Pinellas County officials grapple with perception of bloated government
CLEARWATER -- During the first few hours of a series of strategic planning meetings, Pinellas County commissioners and County Administrator Bob LaSala have wrestled with how to mesh a public that perceives government as bloated after making tens of millions in spending cuts each of the past few years.
The sessions, led by consultant John Streitmatter, have focused on how the members work together before they lay out top ideas for budgeting and running the county. (Streitmatter is being paid no more than $60,000 under a county contract.)
"A lot of people kind of think government is bloated. So we come in an make the cuts, and people don't feel them," Commissioner Neil Brickfield said. "So therefore government is bloated."
The board viewed a PowerPoint presentation that showed their general fund spending dropping below 2002 levels while other officeholders hadn't fallen as much, although it left out parts such as utilities spending and other programs that also are part of the budget.
LaSala partially blamed
the disconnect between the federal spending angst and what actually happens at the local level on people's expectations for quick information in a "Sesame Street society" used to getting information in 60-second bites.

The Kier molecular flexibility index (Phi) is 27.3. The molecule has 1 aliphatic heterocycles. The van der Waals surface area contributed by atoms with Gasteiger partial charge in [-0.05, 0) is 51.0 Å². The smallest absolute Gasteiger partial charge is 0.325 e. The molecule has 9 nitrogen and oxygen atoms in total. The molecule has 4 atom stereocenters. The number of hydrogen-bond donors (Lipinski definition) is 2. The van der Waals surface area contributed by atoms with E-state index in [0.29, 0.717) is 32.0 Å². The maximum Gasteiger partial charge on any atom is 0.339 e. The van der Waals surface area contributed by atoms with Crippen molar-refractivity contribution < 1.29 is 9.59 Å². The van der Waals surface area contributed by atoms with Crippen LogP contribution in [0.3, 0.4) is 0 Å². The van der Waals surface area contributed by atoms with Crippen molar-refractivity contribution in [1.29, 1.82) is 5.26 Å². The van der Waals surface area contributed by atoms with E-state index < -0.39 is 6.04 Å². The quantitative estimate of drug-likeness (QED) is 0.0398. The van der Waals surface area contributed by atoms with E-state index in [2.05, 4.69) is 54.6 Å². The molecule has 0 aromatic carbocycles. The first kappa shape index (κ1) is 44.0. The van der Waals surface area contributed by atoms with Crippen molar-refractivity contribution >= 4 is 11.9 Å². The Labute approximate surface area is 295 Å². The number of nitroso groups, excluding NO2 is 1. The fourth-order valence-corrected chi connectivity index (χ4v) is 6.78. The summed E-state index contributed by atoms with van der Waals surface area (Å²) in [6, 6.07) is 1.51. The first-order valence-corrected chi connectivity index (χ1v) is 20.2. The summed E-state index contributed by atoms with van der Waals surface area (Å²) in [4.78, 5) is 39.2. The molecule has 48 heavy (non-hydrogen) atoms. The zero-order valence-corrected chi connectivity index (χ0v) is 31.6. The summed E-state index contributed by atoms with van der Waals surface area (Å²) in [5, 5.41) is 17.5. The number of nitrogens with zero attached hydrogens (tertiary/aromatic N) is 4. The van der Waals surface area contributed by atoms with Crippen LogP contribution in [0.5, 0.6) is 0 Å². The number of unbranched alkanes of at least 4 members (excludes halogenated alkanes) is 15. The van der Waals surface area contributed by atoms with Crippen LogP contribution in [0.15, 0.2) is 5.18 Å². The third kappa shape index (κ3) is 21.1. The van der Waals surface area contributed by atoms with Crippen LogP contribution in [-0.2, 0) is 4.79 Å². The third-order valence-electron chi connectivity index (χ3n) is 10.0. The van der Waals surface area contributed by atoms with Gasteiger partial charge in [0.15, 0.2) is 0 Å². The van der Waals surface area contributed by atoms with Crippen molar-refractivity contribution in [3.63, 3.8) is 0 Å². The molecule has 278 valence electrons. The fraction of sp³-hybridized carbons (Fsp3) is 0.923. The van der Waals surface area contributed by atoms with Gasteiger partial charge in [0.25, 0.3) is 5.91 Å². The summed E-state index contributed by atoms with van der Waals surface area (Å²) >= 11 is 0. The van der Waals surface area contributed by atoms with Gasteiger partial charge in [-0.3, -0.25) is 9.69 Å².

Several commissioners blamed distrust of the federal government for trickling down to them, and the fact that emergency and mandatory services haven't been cut. But Commissioner Ken Welch made another point: A lot of the people who rely on health care aren't apt to call and complain.
Other parts of the meeting have been less weighty. Each official had to tell the others what makes them go and what ticks them off. LaSala said passive-aggressive behavior -- "hiding the ball," not disclosing all info -- bothers him the most.
"What about when you do it?" Brickfield replied.
"Call me on it," LaSala said.